Background: An increasing number of patients starting renal replacement therapy are older and have complex comorbidity. In keeping with these demographics, an increased number of older patients undergo transplantation each year. To date, no study has reported baseline comorbidity characteristics of those who underwent transplantation, validated the use of comorbidity indices, or asked whether comorbidity predicts patient outcome after kidney transplantation. Our objective is to report baseline comorbidity and compare the use of different indices for recipients of kidneys from both deceased and living donors.
Methods: Using data from the Canadian Organ Replacement Registry, we tested the ability of 4 comorbidity indices to predict patient survival by using a Cox regression model. Model covariates included donor source, age, race, sex, treatment period, primary renal disease cause, months on dialysis therapy, and comorbidities.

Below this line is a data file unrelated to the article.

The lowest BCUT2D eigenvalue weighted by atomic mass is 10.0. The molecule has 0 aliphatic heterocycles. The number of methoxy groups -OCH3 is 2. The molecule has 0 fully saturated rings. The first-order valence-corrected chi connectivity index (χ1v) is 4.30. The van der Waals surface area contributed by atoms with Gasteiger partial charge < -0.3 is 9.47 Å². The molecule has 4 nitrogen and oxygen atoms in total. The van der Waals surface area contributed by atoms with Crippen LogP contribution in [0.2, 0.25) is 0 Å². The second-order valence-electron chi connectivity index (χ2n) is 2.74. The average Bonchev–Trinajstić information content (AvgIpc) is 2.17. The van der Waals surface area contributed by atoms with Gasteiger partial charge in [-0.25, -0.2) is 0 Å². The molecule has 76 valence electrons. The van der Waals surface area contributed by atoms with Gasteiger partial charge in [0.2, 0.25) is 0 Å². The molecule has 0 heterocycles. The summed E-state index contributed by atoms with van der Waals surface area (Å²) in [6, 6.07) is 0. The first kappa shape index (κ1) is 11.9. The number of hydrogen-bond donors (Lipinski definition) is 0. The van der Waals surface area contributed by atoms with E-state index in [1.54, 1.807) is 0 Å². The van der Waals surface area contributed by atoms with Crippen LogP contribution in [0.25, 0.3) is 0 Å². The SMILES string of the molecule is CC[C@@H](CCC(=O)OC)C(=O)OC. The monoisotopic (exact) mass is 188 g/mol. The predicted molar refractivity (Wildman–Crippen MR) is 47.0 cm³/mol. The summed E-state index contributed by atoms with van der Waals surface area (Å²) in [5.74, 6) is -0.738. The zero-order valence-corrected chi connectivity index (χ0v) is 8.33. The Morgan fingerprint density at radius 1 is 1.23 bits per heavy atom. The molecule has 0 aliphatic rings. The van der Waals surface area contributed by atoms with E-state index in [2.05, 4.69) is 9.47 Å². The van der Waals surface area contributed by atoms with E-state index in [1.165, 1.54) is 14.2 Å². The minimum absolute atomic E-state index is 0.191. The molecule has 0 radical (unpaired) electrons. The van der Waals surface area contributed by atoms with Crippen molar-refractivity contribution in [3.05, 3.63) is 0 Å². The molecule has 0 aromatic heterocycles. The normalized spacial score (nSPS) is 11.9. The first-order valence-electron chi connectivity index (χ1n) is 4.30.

Results: A total of 6,324 patients were included; 22% had > or =1 comorbid condition at baseline. After adjustment for age, sex, and cause of renal disease, increased comorbidity was associated strongly with reduced patient survival. Of all comorbidity indices examined, the model containing the Charlson Comorbidity Index (CCI) offered the best fit. The model containing log--CCI had an index of concordance of 74%.
Conclusion: The CCI is a suitable tool for the measurement of comorbidity in renal transplant recipients.